In the aftermath of the American Revolution, General Washington and Dr. Craik returned to their private lives. Washington resigned his commission on December 23, 1783 in Annapolis, Maryland. Dr. Craik's serviced ended that same year. After a few months rest, Washington's mind turned west again. As a result, he sent a letter to Craik expressing his desire to survey western lands and said, "I should be very glad of your company." Craik was eager to join his friend on another expedition west, which occurred in September and October of 1784. This trip is notable because it also included Washington's nephew, Bushrod Washington and another one of Dr. Craik's sons named William. [15]


Several years later, George Washington was elected president of the nation that was now formed under the U.S. Constitution, which had been ratified in the summer of 1788. Washington had also served as president of the Constitutional Convention in 1787. Thus, he became the natural choice to be president and assumed this role at his inauguration on April 30, 1789 in New York City.


During the time of Washington's presidency, Dr. Craik lived and ran his medical practice in Alexandria, Virginia. The two friends continued to correspond with one another. In particular, Craik showed concern for Washington's health. Early in his presidency, Washington was afflicted with two major medical issues including a tumor in his leg, which had to cut out. The following year, 1790, Washington suffered from both pneumonia and influenza.[16]


While Washington was mostly away from Mount Vernon during his presidency. Dr. Craik continued to support him by caring for the people living at Mount Vernon. The majority of the people were Washington's slaves, who continued to work on the property under the supervision of farm overseers. While Craik was not present with Washington, his son, George Washington Craik, served as secretary during Washington's second term in office.[17]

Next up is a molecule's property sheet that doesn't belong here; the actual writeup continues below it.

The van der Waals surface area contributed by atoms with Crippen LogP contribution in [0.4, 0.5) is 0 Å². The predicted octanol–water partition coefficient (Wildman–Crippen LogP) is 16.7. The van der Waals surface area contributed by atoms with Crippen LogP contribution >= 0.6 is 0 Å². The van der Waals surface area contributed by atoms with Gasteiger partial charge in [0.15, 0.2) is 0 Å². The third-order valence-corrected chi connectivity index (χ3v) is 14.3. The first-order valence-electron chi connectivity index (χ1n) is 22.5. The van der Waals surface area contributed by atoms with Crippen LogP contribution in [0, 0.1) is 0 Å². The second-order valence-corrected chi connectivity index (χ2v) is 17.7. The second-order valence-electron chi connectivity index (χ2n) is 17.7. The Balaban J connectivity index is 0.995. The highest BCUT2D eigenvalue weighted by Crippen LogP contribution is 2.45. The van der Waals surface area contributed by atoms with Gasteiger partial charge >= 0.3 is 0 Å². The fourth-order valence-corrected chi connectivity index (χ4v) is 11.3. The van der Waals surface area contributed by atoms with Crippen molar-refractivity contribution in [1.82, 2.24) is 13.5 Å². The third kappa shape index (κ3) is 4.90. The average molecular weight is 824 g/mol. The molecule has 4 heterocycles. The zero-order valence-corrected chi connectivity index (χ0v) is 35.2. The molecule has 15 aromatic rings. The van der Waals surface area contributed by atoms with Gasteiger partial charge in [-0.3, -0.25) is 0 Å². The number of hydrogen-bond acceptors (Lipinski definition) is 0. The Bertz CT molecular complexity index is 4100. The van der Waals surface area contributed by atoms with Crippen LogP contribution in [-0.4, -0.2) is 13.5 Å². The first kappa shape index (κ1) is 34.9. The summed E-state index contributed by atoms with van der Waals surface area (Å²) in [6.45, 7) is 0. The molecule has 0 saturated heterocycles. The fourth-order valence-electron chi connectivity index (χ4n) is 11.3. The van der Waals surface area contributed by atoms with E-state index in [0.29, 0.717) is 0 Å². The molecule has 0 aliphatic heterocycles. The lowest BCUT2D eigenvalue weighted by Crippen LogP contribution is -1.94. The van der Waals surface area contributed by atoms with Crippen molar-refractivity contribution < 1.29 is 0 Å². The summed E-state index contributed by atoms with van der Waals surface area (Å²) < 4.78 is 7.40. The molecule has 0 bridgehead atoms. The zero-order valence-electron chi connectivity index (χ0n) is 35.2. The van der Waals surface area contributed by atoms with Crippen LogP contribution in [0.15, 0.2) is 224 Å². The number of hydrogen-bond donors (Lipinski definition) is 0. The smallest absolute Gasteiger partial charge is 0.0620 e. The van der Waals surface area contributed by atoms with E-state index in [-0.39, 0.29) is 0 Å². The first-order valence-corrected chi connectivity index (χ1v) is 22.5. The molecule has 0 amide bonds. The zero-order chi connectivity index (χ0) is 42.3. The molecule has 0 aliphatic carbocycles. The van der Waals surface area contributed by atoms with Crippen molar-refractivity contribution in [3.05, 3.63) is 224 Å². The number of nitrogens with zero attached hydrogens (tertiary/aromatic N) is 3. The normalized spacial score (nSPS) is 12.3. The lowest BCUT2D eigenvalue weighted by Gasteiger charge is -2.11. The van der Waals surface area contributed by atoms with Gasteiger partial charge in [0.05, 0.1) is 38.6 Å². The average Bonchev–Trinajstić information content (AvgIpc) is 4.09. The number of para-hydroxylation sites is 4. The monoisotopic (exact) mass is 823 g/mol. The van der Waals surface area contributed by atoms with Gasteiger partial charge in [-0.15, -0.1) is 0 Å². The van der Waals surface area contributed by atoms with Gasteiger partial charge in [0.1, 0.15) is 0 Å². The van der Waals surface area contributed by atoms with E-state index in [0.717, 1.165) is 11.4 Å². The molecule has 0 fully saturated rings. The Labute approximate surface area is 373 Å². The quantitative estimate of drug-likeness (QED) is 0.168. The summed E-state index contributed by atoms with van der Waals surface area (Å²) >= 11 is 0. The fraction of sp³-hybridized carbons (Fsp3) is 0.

After Washington's presidency, Dr. Craik continued to care for the sick at Mount Vernon to include both family and enslaved laborers. In the last two years of Washington's life from 1797 until his death on December 14, 1799, Washington records in his diary dozens of instances of Craik dining with him at Mount Vernon. Indeed, Craik visited Mount Vernon several times each month.


Historic Tavern
Location of former Wise's and Kemp's Tavern in Old Town Alexandria, VA

While making trips to Alexandria, Washington saw Dr. Craik as well. Washington's important trips to Alexandria included celebrating his birthday balls in February of 1798 and 1799. Washington also attended a celebration of America's Independence Day at Kemp's Tavern on July 4, 1799. This was the same tavern in which Washington celebrated the ratification of the Constitution in 1788 and his election as president on April 16, 1789.


After Washington's presidency, he was again called back into service during the Quasi War with France. As a result of the infamous XYZ affair and French privateering, there was a strong fear that full scale war with France was inevitable. Thus, President Adams selected George Washington to be general-in-chief of the army. This is a lesser known incident in Washington's life. He made suggestions on organizing the army, but did not get mired in the details. However, one appointment that he oversaw was that of Dr. James Craik. Washington selected his friend and doctor to be Physician General of the army. Dr. Craik assumed this post until June 15, 1800. Yet again Washington turned to his friend to join him in service to his country.[18]


Washington's selection of Craik to serve as Physician General was one of the last times that he asked his friend for help. But, it was not the final time. By mid-December 1799, the weather at Mount Vernon turned cold as snow and sleet fell across Washington's farms. Nevertheless, Washington rode out in the bad weather to inspect his farms. On the evening of December 12, he sat down to dine while still in his wet clothes from riding. The following day, December 13, he began to feel sick and the feeling lingered until he went to bed. In the early morning of December 14, his sickness became worse and he awoke sometime around 2 or 3 a.m. struggling to breathe.[19]